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Editorial: Can Obama sucker Congress into action on Syria?
Why are we even talking about taking military action in Syria? What is that military action supposed to accomplish? And what is the probability that it will in fact accomplish whatever that unknown goal might be?
What is painfully clear from President Obama’s actions, inactions, and delays is that he is more or less playing it by ear, as to what specifically he is going to do, and when. He is telling us more about what he is not going to do -- that he will not put “boots on the ground,” for example -- than about what he will do.
All this is happening a year after issuing an ultimatum to the Bashar al-Assad regime in Syria against the use of chemical or biological weapons. When the president of the United States issues an ultimatum to another sovereign nation, he should know in advance what he is going to do if that ultimatum is rejected.
But that is not the way Barack Obama operates. Like so many who are masters of lofty words, he does not pay enough attention to mundane realities. Campaigning is his strong suit. Governing is not.
With the mainstream media ready to pass over in silence his policy disasters as president, Obama is home free as far as domestic politics is concerned. But, on the world stage, neither America’s enemies nor America’s allies are hypnotized by his words or his image.
Nations that have to decide whether to ally themselves with us or with our enemies understand that they are making life and death decisions. It is not about rhetoric, image or symbolism. It is about whether nations can count on the realism, wisdom, and dependability of the American government.
Make no mistake about it, Barack Obama is a very clever man. But cleverness is not wisdom, or even common sense.
When he was in the Senate, Obama -- along with Senators Joe Biden, Chuck Hagel, and Hillary Clinton -- was critical of the Bush administration for not being favorable to the Assad regime.
Hillary Clinton considered Assad a “reformer.” In 2007, when Secretary of State Condoleezza Rice appeared before the Senate Foreign Relations Committee, senators Biden and Sen. Hagel chided her for not being more ready to negotiate with Assad.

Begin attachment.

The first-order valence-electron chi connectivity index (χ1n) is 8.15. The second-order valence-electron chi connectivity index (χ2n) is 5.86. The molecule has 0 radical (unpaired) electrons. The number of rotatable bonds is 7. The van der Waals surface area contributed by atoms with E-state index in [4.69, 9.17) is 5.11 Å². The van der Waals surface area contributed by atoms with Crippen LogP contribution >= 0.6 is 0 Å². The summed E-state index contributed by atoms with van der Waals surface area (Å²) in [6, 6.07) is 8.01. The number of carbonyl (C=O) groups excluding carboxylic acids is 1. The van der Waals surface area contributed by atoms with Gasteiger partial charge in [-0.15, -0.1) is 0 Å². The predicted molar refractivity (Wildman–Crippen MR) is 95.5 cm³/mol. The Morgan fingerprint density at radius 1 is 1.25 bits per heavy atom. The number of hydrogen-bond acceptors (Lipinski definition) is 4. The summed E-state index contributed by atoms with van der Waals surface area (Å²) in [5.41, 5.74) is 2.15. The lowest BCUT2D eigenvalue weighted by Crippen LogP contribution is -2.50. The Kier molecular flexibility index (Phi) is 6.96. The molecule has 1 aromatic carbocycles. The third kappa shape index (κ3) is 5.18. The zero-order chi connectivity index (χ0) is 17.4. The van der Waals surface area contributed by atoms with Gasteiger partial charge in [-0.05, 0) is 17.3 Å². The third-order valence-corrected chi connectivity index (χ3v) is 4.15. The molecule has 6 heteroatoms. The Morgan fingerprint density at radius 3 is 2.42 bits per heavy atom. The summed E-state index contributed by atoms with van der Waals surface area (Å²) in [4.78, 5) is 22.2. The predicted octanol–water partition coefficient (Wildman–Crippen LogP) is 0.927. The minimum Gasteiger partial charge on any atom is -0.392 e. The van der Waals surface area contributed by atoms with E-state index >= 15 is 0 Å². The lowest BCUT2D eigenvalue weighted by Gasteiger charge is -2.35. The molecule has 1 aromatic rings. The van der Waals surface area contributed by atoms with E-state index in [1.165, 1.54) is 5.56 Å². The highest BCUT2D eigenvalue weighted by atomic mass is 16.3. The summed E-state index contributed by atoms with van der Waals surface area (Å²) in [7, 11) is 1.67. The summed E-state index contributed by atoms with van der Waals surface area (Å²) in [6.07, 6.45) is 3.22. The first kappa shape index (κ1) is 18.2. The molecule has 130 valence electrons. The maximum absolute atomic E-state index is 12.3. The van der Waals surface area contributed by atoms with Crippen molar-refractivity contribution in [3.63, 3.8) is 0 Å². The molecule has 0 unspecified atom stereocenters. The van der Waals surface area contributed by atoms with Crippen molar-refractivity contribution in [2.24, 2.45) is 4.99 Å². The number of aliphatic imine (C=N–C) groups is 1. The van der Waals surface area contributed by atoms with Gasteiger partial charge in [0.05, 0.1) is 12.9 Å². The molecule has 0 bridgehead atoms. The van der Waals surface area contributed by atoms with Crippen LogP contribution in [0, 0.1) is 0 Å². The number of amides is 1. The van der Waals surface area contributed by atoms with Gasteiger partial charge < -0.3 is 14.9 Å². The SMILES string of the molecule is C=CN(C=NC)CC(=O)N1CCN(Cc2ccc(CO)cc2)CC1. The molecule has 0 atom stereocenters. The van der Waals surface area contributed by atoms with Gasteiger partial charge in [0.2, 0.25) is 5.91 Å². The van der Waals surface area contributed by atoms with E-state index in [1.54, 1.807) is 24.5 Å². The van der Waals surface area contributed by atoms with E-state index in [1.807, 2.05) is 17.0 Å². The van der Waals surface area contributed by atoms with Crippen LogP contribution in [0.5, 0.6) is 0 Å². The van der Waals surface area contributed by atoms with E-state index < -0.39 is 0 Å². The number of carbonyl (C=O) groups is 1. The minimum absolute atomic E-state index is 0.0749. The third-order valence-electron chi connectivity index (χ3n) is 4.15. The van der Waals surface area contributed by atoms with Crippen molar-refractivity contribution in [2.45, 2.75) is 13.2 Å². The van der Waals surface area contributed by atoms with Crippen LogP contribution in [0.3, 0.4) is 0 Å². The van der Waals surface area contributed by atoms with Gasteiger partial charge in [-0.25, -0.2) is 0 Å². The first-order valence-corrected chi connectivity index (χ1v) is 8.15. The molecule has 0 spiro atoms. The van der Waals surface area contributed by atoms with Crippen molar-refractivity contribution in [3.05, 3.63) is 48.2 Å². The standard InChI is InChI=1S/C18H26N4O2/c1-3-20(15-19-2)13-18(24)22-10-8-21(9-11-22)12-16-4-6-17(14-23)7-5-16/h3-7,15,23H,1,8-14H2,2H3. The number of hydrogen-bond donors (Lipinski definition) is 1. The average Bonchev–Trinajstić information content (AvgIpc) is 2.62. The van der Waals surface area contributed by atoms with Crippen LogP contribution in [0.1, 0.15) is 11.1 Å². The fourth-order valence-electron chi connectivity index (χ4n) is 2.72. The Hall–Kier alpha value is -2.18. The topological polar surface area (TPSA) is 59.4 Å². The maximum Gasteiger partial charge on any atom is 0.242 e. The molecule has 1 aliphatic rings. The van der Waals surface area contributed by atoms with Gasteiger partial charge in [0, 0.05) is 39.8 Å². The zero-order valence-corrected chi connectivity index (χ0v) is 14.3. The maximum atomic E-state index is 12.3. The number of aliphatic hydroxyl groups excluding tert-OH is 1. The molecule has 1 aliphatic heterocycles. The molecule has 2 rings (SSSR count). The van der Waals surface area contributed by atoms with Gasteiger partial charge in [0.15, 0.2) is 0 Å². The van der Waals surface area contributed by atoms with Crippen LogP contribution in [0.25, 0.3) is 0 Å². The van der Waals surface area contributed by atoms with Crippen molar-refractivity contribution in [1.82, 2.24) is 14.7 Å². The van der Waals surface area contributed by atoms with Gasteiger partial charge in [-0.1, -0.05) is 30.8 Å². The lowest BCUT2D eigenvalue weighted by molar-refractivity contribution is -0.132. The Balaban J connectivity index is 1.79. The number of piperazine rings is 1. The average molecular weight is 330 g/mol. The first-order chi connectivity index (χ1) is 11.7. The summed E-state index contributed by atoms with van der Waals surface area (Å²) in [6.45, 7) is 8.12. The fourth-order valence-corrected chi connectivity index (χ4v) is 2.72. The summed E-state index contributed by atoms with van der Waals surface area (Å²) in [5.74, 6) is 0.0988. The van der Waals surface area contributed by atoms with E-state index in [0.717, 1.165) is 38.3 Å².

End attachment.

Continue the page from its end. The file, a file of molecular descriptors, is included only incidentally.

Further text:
Sen. John Kerry in 2009 said, “Syria is an essential player in bringing peace and stability to the region.”
Joe Biden as vice president meant that President Obama had someone with many years of foreign policy experience; they ignored that Biden’s decades of experience proved wrong on foreign policy issues.
Biden opposed President Ronald Reagan’s military buildup that countered the Soviet Union’s buildup, and helped bring about both the end of the Cold War and the end of the Soviet Union. General David Petraeus’ “surge” strategy that greatly reduced the terrorist attacks in Iraq was opposed in 2007 by Sen. Biden, who said, “We need to stop the surge and start to get our troops out.”
Sen. Hillary Clinton not only opposed the surge from the outset, she was among those who refused to believe that it had succeeded.
The grim reality is that key people in positions to shape our foreign policy during the Obama administration -- the president, the vice president, two secretaries of state, and the current secretary of defense -- all have a track record of grossly misconceiving the issues, our enemies, and our national interest.
This is the administration that is now asking for a blank check from Congress to take unspecified military action to achieve unspecified goals.
“Military action” is a polite phrase for killing people. It would be nice to believe that this has some larger purpose than saving Barack Obama from political embarrassment, after having issued an ultimatum without having thought through what he would do if that ultimatum was ignored.
He has the authority to take military action if he wants to. The question is whether he can sucker the Republicans into giving him political cover by pre-approving his unknown actions and unknown goals.
Sowell is a senior fellow at the Hoover Institution.
Copyright 2013 creators.com
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